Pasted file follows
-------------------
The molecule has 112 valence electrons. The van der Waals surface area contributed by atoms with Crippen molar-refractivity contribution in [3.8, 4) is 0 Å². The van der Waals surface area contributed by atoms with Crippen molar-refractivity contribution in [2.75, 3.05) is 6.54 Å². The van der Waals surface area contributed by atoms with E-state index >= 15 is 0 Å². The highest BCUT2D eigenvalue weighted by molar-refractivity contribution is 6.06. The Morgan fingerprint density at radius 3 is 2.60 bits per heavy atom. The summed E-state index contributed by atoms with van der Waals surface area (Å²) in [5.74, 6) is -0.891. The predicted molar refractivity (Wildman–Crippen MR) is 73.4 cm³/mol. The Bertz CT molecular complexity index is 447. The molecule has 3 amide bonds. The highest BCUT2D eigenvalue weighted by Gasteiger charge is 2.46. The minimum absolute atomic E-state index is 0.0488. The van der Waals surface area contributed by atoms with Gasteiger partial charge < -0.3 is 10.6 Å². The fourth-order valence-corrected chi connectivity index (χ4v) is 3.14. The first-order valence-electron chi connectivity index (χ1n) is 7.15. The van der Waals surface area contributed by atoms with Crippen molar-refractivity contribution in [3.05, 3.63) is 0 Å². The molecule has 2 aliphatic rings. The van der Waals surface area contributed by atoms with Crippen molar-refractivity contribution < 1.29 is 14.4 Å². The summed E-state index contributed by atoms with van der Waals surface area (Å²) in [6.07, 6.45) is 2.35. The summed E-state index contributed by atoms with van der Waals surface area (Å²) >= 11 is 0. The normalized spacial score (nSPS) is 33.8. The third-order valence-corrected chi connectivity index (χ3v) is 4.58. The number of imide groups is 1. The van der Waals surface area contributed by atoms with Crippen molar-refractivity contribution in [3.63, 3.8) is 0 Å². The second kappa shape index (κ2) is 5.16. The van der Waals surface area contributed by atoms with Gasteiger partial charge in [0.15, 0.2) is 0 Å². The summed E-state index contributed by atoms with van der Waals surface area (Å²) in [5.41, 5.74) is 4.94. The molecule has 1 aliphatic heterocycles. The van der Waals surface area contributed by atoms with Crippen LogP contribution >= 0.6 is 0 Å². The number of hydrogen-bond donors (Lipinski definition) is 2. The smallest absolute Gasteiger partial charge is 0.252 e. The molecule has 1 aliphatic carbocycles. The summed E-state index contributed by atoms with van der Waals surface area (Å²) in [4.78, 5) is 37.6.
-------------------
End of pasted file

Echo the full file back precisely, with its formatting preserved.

The molecule has 112 valence electrons. The van der Waals surface area contributed by atoms with Crippen molar-refractivity contribution in [3.8, 4) is 0 Å². The van der Waals surface area contributed by atoms with Crippen molar-refractivity contribution in [2.75, 3.05) is 6.54 Å². The van der Waals surface area contributed by atoms with E-state index >= 15 is 0 Å². The highest BCUT2D eigenvalue weighted by molar-refractivity contribution is 6.06. The Morgan fingerprint density at radius 3 is 2.60 bits per heavy atom. The summed E-state index contributed by atoms with van der Waals surface area (Å²) in [5.74, 6) is -0.891. The predicted molar refractivity (Wildman–Crippen MR) is 73.4 cm³/mol. The Bertz CT molecular complexity index is 447. The molecule has 3 amide bonds. The highest BCUT2D eigenvalue weighted by Gasteiger charge is 2.46. The minimum absolute atomic E-state index is 0.0488. The van der Waals surface area contributed by atoms with Gasteiger partial charge < -0.3 is 10.6 Å². The fourth-order valence-corrected chi connectivity index (χ4v) is 3.14. The first-order valence-electron chi connectivity index (χ1n) is 7.15. The van der Waals surface area contributed by atoms with Crippen molar-refractivity contribution in [3.05, 3.63) is 0 Å². The molecule has 2 aliphatic rings. The van der Waals surface area contributed by atoms with Crippen molar-refractivity contribution < 1.29 is 14.4 Å². The summed E-state index contributed by atoms with van der Waals surface area (Å²) in [6.07, 6.45) is 2.35. The summed E-state index contributed by atoms with van der Waals surface area (Å²) >= 11 is 0. The normalized spacial score (nSPS) is 33.8. The third-order valence-corrected chi connectivity index (χ3v) is 4.58. The number of imide groups is 1. The van der Waals surface area contributed by atoms with Crippen molar-refractivity contribution in [3.63, 3.8) is 0 Å². The second kappa shape index (κ2) is 5.16. The van der Waals surface area contributed by atoms with Gasteiger partial charge in [0.15, 0.2) is 0 Å². The summed E-state index contributed by atoms with van der Waals surface area (Å²) in [5.41, 5.74) is 4.94. The molecule has 1 aliphatic heterocycles. The van der Waals surface area contributed by atoms with Crippen LogP contribution >= 0.6 is 0 Å². The number of hydrogen-bond donors (Lipinski definition) is 2. The smallest absolute Gasteiger partial charge is 0.252 e. The molecule has 1 aliphatic carbocycles. The summed E-state index contributed by atoms with van der Waals surface area (Å²) in [4.78, 5) is 37.6.